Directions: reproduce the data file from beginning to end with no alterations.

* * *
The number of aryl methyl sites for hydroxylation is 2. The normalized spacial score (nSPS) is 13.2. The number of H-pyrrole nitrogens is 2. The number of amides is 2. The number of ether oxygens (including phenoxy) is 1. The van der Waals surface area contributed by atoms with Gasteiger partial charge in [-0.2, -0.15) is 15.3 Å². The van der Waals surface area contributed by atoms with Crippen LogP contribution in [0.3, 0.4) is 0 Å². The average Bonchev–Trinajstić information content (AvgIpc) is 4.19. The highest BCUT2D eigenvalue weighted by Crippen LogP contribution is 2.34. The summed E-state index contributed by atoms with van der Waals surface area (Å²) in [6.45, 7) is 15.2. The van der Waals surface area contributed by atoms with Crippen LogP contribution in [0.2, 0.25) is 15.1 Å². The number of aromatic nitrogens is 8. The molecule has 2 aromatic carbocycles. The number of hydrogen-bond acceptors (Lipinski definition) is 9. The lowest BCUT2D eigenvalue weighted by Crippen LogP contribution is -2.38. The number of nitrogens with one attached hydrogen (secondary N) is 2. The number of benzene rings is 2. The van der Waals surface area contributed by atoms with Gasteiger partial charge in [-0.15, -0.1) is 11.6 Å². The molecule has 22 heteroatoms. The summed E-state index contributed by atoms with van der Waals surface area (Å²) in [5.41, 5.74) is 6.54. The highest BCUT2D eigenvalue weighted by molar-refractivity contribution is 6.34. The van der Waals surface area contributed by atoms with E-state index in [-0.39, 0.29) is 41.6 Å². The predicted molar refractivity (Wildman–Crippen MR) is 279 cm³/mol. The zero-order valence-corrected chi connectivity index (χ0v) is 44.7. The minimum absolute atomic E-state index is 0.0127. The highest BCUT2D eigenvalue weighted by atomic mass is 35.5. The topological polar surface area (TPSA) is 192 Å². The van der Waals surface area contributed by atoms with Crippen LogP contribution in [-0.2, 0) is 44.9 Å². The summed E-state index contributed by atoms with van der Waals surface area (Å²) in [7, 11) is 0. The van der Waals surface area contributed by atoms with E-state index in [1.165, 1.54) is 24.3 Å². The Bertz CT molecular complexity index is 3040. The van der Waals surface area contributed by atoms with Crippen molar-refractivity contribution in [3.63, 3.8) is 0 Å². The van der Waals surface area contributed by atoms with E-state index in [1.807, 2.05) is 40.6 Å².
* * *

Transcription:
The number of aryl methyl sites for hydroxylation is 2. The normalized spacial score (nSPS) is 13.2. The number of H-pyrrole nitrogens is 2. The number of amides is 2. The number of ether oxygens (including phenoxy) is 1. The van der Waals surface area contributed by atoms with Gasteiger partial charge in [-0.2, -0.15) is 15.3 Å². The van der Waals surface area contributed by atoms with Crippen LogP contribution in [0.3, 0.4) is 0 Å². The average Bonchev–Trinajstić information content (AvgIpc) is 4.19. The highest BCUT2D eigenvalue weighted by Crippen LogP contribution is 2.34. The summed E-state index contributed by atoms with van der Waals surface area (Å²) in [6.45, 7) is 15.2. The van der Waals surface area contributed by atoms with Crippen LogP contribution in [0.2, 0.25) is 15.1 Å². The number of aromatic nitrogens is 8. The molecule has 2 aromatic carbocycles. The number of hydrogen-bond acceptors (Lipinski definition) is 9. The lowest BCUT2D eigenvalue weighted by Crippen LogP contribution is -2.38. The number of nitrogens with one attached hydrogen (secondary N) is 2. The number of benzene rings is 2. The van der Waals surface area contributed by atoms with Gasteiger partial charge in [-0.15, -0.1) is 11.6 Å². The molecule has 22 heteroatoms. The summed E-state index contributed by atoms with van der Waals surface area (Å²) in [5.41, 5.74) is 6.54. The highest BCUT2D eigenvalue weighted by molar-refractivity contribution is 6.34. The van der Waals surface area contributed by atoms with E-state index in [-0.39, 0.29) is 41.6 Å². The predicted molar refractivity (Wildman–Crippen MR) is 279 cm³/mol. The zero-order valence-corrected chi connectivity index (χ0v) is 44.7. The minimum absolute atomic E-state index is 0.0127. The highest BCUT2D eigenvalue weighted by atomic mass is 35.5. The topological polar surface area (TPSA) is 192 Å². The van der Waals surface area contributed by atoms with Crippen LogP contribution in [-0.2, 0) is 44.9 Å². The summed E-state index contributed by atoms with van der Waals surface area (Å²) in [7, 11) is 0. The van der Waals surface area contributed by atoms with E-state index in [1.165, 1.54) is 24.3 Å². The Bertz CT molecular complexity index is 3040. The van der Waals surface area contributed by atoms with Crippen molar-refractivity contribution in [3.63, 3.8) is 0 Å². The van der Waals surface area contributed by atoms with E-state index in [1.807, 2.05) is 40.6 Å².